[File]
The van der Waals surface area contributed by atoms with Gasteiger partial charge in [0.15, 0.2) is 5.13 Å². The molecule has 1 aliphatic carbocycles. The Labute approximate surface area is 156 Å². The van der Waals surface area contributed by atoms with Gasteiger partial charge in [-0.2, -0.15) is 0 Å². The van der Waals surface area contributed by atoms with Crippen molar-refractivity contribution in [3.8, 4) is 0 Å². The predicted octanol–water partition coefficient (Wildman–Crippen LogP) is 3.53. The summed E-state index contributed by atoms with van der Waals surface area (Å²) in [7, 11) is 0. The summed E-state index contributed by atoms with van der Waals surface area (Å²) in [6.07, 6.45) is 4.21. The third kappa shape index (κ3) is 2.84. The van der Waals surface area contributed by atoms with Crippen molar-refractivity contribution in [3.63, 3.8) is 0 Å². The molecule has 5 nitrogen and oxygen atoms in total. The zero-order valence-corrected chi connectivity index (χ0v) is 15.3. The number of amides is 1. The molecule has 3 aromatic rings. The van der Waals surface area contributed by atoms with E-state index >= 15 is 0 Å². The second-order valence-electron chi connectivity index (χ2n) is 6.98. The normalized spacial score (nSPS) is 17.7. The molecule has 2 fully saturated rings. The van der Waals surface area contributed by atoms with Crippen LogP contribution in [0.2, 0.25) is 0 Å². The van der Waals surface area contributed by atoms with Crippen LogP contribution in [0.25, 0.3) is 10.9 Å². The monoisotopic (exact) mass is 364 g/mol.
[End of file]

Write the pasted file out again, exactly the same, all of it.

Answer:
The van der Waals surface area contributed by atoms with Gasteiger partial charge in [0.15, 0.2) is 5.13 Å². The molecule has 1 aliphatic carbocycles. The Labute approximate surface area is 156 Å². The van der Waals surface area contributed by atoms with Gasteiger partial charge in [-0.2, -0.15) is 0 Å². The van der Waals surface area contributed by atoms with Crippen molar-refractivity contribution in [3.8, 4) is 0 Å². The predicted octanol–water partition coefficient (Wildman–Crippen LogP) is 3.53. The summed E-state index contributed by atoms with van der Waals surface area (Å²) in [7, 11) is 0. The summed E-state index contributed by atoms with van der Waals surface area (Å²) in [6.07, 6.45) is 4.21. The third kappa shape index (κ3) is 2.84. The van der Waals surface area contributed by atoms with Crippen molar-refractivity contribution in [3.63, 3.8) is 0 Å². The molecule has 5 nitrogen and oxygen atoms in total. The zero-order valence-corrected chi connectivity index (χ0v) is 15.3. The number of amides is 1. The molecule has 3 aromatic rings. The van der Waals surface area contributed by atoms with E-state index >= 15 is 0 Å². The second-order valence-electron chi connectivity index (χ2n) is 6.98. The normalized spacial score (nSPS) is 17.7. The molecule has 2 fully saturated rings. The van der Waals surface area contributed by atoms with Crippen LogP contribution in [0.2, 0.25) is 0 Å². The van der Waals surface area contributed by atoms with Crippen LogP contribution in [0.25, 0.3) is 10.9 Å². The monoisotopic (exact) mass is 364 g/mol.